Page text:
From linkbacks to one of the sites I reference, I found “Learning-agogy Overload” and “From Pedagogy to Communagogy and Everything in Between“. Both share terms that get at more nuance in exploring ways people learn.

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Connected Learning – Videos, Infographic, Principles

Thanks to Bram Moreinis for a pointer to a post on Scott McLeod‘s Dangerously Irrelevant site (Technology, Leadership and the Future of Schools).

The post in question reviews 5 videos on connected learning from the Digital Media and Learning Research Hub. Scott says, “Here are four very powerful videos … that are guaranteed to make you think hard about learning, teaching, and schooling. You can watch them all in less than half an hour. My quick notes from the videos are included underneath each one…” The videos are:

  • Engaged (7 minutes; Connie Yowell)
  • Everyone (7 minutes; Mimi Ito)
  • Play (7 minutes; Katie Salen)
  • Creative (5 minutes, Nichole Pinkard)
  • Essence (8-minute summary video … which includes some of the best pieces from each video above plus some new stuff)

There’s also an infographic on Connected Learning.

See also another page, on Connected Learning Principles.

You might also want to explore the “Did you Know” videos – there are 5 versions: Gone Fischin’; 2.0; 3.0 (on YouTube); 4.0; 5.0 – Iowa.

[written Aug 5, 2011] The Did You Know? (Shift Happens) videos have been seen by at least 40 million people online and perhaps that many again during face-to-face conferences, workshops, etc. This week saw the release of the latest version, this one focused on the state of Iowa. Titled Iowa, Did You Know?, the video is aimed at Iowa policymakers, citizens, and educators and is intended to help them feel a greater sense of urgency when it comes to changing our schools.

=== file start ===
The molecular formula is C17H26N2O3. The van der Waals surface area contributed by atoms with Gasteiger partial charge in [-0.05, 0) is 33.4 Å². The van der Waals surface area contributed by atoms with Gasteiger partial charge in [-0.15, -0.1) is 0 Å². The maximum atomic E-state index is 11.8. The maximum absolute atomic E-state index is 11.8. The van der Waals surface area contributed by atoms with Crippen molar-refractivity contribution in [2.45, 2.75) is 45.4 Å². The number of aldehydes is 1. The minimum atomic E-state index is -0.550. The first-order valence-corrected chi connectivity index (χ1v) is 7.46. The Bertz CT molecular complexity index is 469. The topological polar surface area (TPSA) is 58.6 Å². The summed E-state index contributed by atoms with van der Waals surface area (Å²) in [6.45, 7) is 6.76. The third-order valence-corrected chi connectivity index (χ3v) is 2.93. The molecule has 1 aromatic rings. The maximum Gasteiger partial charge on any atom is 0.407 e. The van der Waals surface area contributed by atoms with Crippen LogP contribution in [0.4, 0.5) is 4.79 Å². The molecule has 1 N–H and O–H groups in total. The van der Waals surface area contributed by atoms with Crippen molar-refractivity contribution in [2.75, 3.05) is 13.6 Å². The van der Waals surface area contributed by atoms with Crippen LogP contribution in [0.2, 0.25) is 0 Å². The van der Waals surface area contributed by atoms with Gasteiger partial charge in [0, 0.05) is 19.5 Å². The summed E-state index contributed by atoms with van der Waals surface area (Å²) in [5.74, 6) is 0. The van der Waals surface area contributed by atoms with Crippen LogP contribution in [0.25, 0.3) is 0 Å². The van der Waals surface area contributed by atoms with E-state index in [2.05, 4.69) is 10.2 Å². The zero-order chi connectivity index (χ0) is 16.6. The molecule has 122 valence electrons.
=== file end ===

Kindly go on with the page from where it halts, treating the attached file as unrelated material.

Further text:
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Education is being transformed

I came across an interesting set of interviews at the Ed Tech online magazine titled “What Is Web 3.0, Really, and What Does It Mean for Education?” The three people interviewed discuss how education is on the verge of real transformation in part due to what is possible through newly available technology. Students will be more engaged and enabled, directing their own learning and collaborating more with others.

The site pointed to a related article titled “Recipe for Success: An IT director reveals the thinking behind his district’s efforts to build a technology infrastructure from scratch.” It discusses the experience of the city of Trussville, Alabama setting up a school system from scratch. The way they implemented technology to support the mission of education is quite interesting.


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Empowering Girls

I ran across two Washington Post articles this morning dealing with the empowerment of girls. The first is about a D.C. couple who have launched a web site called A Mighty Girl that identifies books and movies with girl-empowering themes. The second is about encouraging girls’ interest in STEM (Science, Technology, Engineering, Math) fields.